Haslam personally leading search for head of Tennessee’s largest college system

Gov. Bill Haslam says he is personally leading the search for a new head of the state’s largest college system because the right leader must be found to direct the agency during an era of dramatic change.

“As the Tennessee Board of Regents transitions to having a different look, this new chancellor position is critical,” Haslam emphasized last week as a 16-member search committee got underway.

Haslam was alluding to his major overhaul of the TBR system that now includes six universities, 13 community colleges, including those in Chattanooga and Cleveland, and 27 colleges of applied technology.

As a result of Haslam’s FOCUS Act, approved by lawmakers earlier this year, the Tennessee Board of Regents in 2017 will shed its six universities, which will operate independently with self-governing boards.

The regents will focus on a new core mission for community colleges and technical schools, one that’s central to Haslam’s Drive to 55 initiative that calls for 55 percent of Tennesseans to have college degrees or technical certificates by 2025.

All this comes as Tennessee basks in national attention over its Tennessee Promise program that offers free, last-dollar lottery-funded scholarships at TBR schools to state high school graduates.

The chancellor is the TBR’s chief executive officer, managing the system and providing strategic leadership in accordance with the board’s direction and policies.

“Whoever the next chancellor is is going to be key in that whole effort,” Haslam said. “So for the first time ever I am actually chairing a search committee because I think the position is so important.”

The other members include five regents, faculty, student, alumni, business and community leaders Nashville.

“We need your input so we can get this right,” he said at the Nashville launch. “We’re changing the engine on the train while it’s moving and TBR is at full speed right now, realizing that it is getting ready to change soon.”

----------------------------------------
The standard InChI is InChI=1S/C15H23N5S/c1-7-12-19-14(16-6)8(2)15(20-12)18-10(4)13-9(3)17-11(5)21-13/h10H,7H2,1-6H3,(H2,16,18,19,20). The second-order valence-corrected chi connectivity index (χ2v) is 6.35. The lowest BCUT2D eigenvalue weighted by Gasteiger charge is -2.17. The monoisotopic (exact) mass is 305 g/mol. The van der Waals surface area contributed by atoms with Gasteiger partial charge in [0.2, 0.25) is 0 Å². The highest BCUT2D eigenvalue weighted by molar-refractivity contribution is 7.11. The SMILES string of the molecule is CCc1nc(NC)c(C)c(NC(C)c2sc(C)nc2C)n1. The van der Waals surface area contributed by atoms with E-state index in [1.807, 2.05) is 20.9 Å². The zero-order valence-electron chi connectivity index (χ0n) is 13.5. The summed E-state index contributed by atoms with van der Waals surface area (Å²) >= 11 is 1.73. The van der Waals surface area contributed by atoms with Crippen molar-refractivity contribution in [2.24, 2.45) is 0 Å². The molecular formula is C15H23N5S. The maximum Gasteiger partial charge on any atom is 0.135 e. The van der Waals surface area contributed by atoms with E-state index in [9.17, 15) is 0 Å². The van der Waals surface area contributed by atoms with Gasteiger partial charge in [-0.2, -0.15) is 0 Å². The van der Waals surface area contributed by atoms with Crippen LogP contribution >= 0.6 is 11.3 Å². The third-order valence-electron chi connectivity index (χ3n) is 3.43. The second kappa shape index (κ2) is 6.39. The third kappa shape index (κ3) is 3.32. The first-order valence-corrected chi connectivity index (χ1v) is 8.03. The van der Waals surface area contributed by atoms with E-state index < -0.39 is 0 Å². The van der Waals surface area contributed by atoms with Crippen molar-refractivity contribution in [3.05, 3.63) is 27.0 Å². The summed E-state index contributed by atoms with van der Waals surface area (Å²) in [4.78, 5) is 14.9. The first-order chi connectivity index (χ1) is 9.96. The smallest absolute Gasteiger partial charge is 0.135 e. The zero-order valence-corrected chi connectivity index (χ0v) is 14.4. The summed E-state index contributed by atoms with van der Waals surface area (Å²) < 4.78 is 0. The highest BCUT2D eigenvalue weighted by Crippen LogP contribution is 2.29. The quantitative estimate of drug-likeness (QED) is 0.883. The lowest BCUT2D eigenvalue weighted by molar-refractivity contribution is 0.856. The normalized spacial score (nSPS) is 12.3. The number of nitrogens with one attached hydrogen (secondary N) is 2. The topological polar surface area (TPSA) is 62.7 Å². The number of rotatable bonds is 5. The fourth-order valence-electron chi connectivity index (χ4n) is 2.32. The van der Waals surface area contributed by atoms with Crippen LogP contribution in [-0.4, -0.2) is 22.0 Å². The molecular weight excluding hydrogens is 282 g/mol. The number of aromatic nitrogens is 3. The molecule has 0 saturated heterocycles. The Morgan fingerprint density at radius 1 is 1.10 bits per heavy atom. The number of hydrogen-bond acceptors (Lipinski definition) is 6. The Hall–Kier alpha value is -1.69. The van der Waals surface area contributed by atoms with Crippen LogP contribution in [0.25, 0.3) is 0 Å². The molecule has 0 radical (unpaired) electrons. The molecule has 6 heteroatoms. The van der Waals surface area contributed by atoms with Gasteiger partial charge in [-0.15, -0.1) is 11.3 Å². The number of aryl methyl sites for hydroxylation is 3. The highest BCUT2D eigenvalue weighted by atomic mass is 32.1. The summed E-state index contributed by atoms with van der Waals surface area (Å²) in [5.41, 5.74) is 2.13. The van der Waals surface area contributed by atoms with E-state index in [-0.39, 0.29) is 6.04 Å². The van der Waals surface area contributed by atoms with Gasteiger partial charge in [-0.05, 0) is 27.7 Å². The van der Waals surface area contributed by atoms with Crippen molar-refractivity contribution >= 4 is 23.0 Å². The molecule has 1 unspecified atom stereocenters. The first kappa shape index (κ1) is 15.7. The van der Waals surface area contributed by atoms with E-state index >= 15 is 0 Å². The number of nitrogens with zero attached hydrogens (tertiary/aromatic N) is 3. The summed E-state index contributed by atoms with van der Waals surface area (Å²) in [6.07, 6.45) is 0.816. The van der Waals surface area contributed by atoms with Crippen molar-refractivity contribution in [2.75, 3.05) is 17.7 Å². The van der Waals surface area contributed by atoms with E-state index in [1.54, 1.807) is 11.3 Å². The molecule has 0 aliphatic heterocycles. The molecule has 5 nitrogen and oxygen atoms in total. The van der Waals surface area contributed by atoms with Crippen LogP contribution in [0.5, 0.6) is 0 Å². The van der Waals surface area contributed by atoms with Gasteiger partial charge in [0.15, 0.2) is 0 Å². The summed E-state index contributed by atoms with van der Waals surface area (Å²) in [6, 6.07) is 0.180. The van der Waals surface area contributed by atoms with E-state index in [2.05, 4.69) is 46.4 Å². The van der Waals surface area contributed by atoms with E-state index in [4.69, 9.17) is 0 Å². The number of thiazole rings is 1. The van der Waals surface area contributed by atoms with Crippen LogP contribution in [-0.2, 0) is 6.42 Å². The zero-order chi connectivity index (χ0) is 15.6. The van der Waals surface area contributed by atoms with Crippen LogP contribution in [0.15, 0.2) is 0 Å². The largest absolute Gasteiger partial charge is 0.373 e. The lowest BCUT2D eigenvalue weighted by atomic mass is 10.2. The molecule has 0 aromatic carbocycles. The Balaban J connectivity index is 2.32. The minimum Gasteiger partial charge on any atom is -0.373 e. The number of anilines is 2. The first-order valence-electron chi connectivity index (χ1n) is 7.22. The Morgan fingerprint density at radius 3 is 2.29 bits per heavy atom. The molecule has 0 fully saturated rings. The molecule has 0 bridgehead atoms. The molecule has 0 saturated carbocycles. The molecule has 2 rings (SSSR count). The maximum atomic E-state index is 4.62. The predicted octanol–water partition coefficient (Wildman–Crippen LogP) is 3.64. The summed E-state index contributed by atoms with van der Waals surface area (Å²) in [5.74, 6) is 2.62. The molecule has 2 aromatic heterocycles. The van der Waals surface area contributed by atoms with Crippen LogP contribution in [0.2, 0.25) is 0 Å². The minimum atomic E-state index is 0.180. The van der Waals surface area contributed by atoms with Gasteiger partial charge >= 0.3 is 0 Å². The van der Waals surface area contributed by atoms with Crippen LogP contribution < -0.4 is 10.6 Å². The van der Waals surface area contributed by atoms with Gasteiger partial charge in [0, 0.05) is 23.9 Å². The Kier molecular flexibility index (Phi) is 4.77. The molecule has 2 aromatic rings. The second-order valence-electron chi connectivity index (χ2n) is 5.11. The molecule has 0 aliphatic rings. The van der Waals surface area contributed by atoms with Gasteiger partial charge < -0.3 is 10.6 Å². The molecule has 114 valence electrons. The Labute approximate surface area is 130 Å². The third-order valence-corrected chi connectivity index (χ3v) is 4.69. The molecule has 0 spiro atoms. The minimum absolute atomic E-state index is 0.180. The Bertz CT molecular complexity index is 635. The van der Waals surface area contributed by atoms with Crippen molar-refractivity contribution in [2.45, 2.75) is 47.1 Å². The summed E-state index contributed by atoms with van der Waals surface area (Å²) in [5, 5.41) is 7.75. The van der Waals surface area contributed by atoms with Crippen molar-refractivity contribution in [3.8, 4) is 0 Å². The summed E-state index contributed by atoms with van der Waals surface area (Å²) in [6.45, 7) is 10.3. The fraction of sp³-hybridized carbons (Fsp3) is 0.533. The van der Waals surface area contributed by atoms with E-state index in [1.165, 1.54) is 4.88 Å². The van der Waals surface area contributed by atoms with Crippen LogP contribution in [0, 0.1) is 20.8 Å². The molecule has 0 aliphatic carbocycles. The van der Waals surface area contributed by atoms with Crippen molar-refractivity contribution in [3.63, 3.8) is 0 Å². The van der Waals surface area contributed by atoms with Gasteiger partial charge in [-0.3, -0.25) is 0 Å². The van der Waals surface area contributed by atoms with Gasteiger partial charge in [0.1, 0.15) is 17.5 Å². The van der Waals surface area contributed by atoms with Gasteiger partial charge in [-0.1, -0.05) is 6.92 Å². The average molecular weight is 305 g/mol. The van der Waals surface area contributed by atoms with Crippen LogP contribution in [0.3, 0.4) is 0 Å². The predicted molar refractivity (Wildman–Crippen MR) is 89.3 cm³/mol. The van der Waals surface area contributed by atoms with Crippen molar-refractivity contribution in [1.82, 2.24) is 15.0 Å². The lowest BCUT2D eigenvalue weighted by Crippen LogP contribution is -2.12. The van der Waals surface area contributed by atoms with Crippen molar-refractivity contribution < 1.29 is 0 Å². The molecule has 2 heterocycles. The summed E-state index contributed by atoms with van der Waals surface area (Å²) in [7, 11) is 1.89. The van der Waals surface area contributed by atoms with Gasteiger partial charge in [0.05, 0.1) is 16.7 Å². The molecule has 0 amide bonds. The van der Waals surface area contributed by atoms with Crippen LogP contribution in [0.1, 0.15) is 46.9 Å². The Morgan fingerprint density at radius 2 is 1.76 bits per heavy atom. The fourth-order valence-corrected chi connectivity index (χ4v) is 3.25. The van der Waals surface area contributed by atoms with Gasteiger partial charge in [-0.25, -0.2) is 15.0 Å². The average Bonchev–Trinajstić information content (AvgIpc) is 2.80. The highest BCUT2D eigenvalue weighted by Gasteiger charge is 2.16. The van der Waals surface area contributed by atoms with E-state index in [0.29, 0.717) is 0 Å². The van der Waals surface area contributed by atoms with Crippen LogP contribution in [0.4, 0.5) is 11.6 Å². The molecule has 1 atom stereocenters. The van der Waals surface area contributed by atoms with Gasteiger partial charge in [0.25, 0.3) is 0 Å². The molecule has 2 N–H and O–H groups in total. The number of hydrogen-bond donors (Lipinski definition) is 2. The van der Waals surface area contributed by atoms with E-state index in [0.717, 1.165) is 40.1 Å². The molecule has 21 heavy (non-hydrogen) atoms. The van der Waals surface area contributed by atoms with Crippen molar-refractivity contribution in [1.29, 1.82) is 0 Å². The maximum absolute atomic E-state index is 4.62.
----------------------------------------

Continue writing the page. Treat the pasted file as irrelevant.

He hopes the nominee can be approved by the full Board of Regents in December and start work in January.

Betty Turner Asher and Julie Holley of Greenwood/Asher & Associates, the executive search and consulting firm hired to conduct a national candidate search, told committee members several candidates already have emerged.

Finalists could include persons from outside higher education such as business or the military, officials said.

Asher said she hopes to have a “wide selection of great choices” for the search committee’s Oct. 18 meeting.

Asher said the state is generating national buzz in higher education circles.

“Everyone is talking about Tennessee,” she said. “You’re kind of ranked No. 1 or 2” with regard to what’s happening in the nation’s community colleges, she added.

Asher emphasized that the search committee, not the consultants, will make the choice.

Only the three finalists’ names will be made public. The public isn’t entitled to know who else applies, thanks to a secrecy exemption in the state’s Open Records Act.

Committee members will be be given special access to applicants’ files on a computer. And, Asher urged them, please don’t use anyone’s name in emails. It might get out somehow, she warned.

Regent Greg Duckett, senior vice president and corporate counsel with Baptist Memorial Health Care System and a former chief administrative officer for Memphis city government, said the secrecy is appropriate.

Duckett argued making the names public could deter good candidates by putting them “at risk” in their current jobs if not hired for the new one.

Asked by reporters later about the need for all the secrecy, Haslam said, “I don’t know if it’s secrecy.”

He agreed that some potential applicants with existing jobs “are not certain they want to give themselves up as looking for something else, which you do in a public search.”

“In the meantime, we think we can get a better pool of candidates,” Haslam said. “And until they’re finalists, that will be kept private.”

As to whether the panel will recommend a new TBR chief without any academic credentials, the Republican governor said, “I honestly don’t know.

“We’re not starting with any preordained thought about who that would be. I think we want to find the very best person for the system so I think that we brought that up just as a ‘don’t preclude anybody who might be a great leader from the system,'” he said.

The new chancellor will succeed David Gregory, who was named to the interim role this year after Chancellor John Morgan retired early to protest Haslam’s plan to remove the six universities from the TBR system.

Contact staff writer Andy Sher at asher@timesfreepress.com or 615-255-0550. Follow on Twitter@AndySher1.


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